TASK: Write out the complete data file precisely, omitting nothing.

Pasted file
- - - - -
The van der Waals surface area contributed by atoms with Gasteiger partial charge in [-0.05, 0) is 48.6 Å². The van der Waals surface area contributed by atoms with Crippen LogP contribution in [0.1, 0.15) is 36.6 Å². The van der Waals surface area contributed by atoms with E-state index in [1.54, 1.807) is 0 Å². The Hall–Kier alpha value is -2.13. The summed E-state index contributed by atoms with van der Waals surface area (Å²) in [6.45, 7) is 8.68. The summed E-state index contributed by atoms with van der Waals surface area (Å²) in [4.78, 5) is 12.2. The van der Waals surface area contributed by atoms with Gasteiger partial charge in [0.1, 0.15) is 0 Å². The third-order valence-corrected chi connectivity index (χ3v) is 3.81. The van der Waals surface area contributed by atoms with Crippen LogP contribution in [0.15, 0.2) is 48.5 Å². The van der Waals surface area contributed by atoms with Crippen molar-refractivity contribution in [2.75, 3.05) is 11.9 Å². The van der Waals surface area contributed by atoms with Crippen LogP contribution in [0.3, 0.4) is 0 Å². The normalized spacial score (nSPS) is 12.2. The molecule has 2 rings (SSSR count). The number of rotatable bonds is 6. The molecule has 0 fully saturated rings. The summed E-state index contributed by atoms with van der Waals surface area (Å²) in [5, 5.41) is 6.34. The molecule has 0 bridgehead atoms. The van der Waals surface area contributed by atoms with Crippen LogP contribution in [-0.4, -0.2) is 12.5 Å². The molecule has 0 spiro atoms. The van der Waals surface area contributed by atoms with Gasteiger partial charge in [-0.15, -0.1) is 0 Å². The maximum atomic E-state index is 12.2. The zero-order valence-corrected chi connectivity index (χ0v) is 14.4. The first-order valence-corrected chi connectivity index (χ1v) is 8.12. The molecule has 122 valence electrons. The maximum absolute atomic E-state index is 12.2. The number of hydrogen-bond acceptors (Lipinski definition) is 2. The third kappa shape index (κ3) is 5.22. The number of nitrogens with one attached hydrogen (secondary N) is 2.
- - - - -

The van der Waals surface area contributed by atoms with Gasteiger partial charge in [-0.05, 0) is 48.6 Å². The van der Waals surface area contributed by atoms with Crippen LogP contribution in [0.1, 0.15) is 36.6 Å². The van der Waals surface area contributed by atoms with E-state index in [1.54, 1.807) is 0 Å². The Hall–Kier alpha value is -2.13. The summed E-state index contributed by atoms with van der Waals surface area (Å²) in [6.45, 7) is 8.68. The summed E-state index contributed by atoms with van der Waals surface area (Å²) in [4.78, 5) is 12.2. The van der Waals surface area contributed by atoms with Gasteiger partial charge in [0.1, 0.15) is 0 Å². The third-order valence-corrected chi connectivity index (χ3v) is 3.81. The van der Waals surface area contributed by atoms with Crippen LogP contribution in [0.15, 0.2) is 48.5 Å². The van der Waals surface area contributed by atoms with Crippen molar-refractivity contribution in [2.75, 3.05) is 11.9 Å². The van der Waals surface area contributed by atoms with Crippen LogP contribution in [0.3, 0.4) is 0 Å². The normalized spacial score (nSPS) is 12.2. The molecule has 2 rings (SSSR count). The number of rotatable bonds is 6. The molecule has 0 fully saturated rings. The summed E-state index contributed by atoms with van der Waals surface area (Å²) in [5, 5.41) is 6.34. The molecule has 0 bridgehead atoms. The van der Waals surface area contributed by atoms with Crippen LogP contribution in [-0.4, -0.2) is 12.5 Å². The molecule has 0 spiro atoms. The van der Waals surface area contributed by atoms with Gasteiger partial charge in [-0.15, -0.1) is 0 Å². The maximum atomic E-state index is 12.2. The zero-order valence-corrected chi connectivity index (χ0v) is 14.4. The first-order valence-corrected chi connectivity index (χ1v) is 8.12. The molecule has 122 valence electrons. The maximum absolute atomic E-state index is 12.2. The number of hydrogen-bond acceptors (Lipinski definition) is 2. The third kappa shape index (κ3) is 5.22. The number of nitrogens with one attached hydrogen (secondary N) is 2.